To make your browsing experience more efficient, web browsers cache data, which means they store files on your computer. They do this so when you return to a website, you don’t need to download all if its elements. For example, if you regularly view a web page that contains a number of graphics, not downloading those graphics will save time, and save bandwidth, both for you and for the web host.
Sometimes, however, you may want or need to delete that cache. This is a first-line troubleshooting technique when you are having difficulty displaying web pages. Different browsers have different methods for doing this, and Apple’s Safari makes this complicated, for some reason. Here’s how you can delete your Safari browser cache.
Turn on Develop Mode
In older versions of Safari, it was easy to delete the web cache. (See this article for instructions). But to access the Empty Caches menu item in the current version of Safari, you need to turn on Develop mode.
To do this, go to Safari > Preferences, then click Advanced. Check Show Develop menu in menu bar.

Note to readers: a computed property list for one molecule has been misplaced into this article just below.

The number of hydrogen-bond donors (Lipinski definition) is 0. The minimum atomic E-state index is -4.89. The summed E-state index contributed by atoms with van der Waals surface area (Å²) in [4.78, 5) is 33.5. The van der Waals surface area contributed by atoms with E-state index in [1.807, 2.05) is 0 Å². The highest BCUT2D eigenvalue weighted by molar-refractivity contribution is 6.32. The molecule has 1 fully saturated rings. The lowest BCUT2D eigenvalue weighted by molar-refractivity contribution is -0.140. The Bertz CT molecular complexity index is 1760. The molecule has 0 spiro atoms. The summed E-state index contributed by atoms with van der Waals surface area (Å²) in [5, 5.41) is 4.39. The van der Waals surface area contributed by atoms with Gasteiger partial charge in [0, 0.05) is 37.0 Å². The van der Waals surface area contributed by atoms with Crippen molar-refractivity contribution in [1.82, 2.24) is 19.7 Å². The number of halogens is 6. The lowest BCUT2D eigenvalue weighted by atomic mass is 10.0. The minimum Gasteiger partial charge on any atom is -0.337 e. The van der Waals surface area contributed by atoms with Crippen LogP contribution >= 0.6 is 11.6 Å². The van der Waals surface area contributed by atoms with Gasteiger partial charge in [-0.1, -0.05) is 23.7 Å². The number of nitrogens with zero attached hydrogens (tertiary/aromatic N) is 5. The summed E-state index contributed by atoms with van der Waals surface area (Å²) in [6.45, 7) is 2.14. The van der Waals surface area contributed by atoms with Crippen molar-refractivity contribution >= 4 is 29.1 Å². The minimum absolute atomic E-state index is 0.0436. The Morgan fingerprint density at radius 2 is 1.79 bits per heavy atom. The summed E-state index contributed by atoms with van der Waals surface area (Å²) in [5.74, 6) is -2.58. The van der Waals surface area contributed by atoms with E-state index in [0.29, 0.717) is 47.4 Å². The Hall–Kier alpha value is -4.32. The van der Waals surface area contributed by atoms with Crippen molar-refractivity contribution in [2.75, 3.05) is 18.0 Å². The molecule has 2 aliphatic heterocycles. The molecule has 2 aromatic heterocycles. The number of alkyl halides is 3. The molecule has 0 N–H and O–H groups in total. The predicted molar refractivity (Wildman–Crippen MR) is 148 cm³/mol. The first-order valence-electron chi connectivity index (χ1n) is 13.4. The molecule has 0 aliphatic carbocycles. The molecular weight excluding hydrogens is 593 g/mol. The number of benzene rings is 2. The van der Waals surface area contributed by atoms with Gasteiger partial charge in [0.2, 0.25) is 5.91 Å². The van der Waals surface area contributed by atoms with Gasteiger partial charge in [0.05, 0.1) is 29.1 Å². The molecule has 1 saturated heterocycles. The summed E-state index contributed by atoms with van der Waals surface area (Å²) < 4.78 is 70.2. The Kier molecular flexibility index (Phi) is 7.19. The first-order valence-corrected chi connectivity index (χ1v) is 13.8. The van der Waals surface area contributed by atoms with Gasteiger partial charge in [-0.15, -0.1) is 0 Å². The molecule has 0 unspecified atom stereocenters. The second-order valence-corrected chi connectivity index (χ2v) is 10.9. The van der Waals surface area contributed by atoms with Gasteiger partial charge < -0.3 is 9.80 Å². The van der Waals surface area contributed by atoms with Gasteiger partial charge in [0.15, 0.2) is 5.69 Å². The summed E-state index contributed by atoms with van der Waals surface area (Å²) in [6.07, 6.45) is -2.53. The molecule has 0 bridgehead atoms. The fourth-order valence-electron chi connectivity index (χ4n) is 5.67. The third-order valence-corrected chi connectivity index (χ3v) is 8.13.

Delete the Safari Cache
Near the middle of the menu, you’ll see an Empty Caches menu item. Select this, and Safari will delete the files it’s stored on your Mac. This will help free up some disk space; some cases, there can be hundreds of megabytes of files, or even more. But it will also tell Safari to reload every item on every web page you visit, ensuring that if you did have corrupted files, or other issues with files in the cache, they will resolve. It’s a good idea to quit Safari and relaunch it after you do this.
Remove Website Data
In addition to this cache, Safari can also store cookies and other data from websites. This is easier to delete. Go to Safari > Preferences, then click Privacy. Click Manage Website Data. This window shows all sites that have stored data on your Mac. In general, you’ll delete data for a site when you’re having trouble displaying it, so type the name of a site in the search field.
Click the name of the website in the list, then click Remove. When you do this, you’ll need to log into the site again.
There’s a nuclear option to empty all stored data: that’s the Remove All button. It’s actually a good idea to click this every now and then; it deletes all stored data and cookies for every site you’ve visited in Safari, and makes it more difficult for advertisers to track you. But remember, you’ll have to log into every site you visit again, and you’ll lose any local settings you’ve saved for a site, such as themes, font sizes, etc.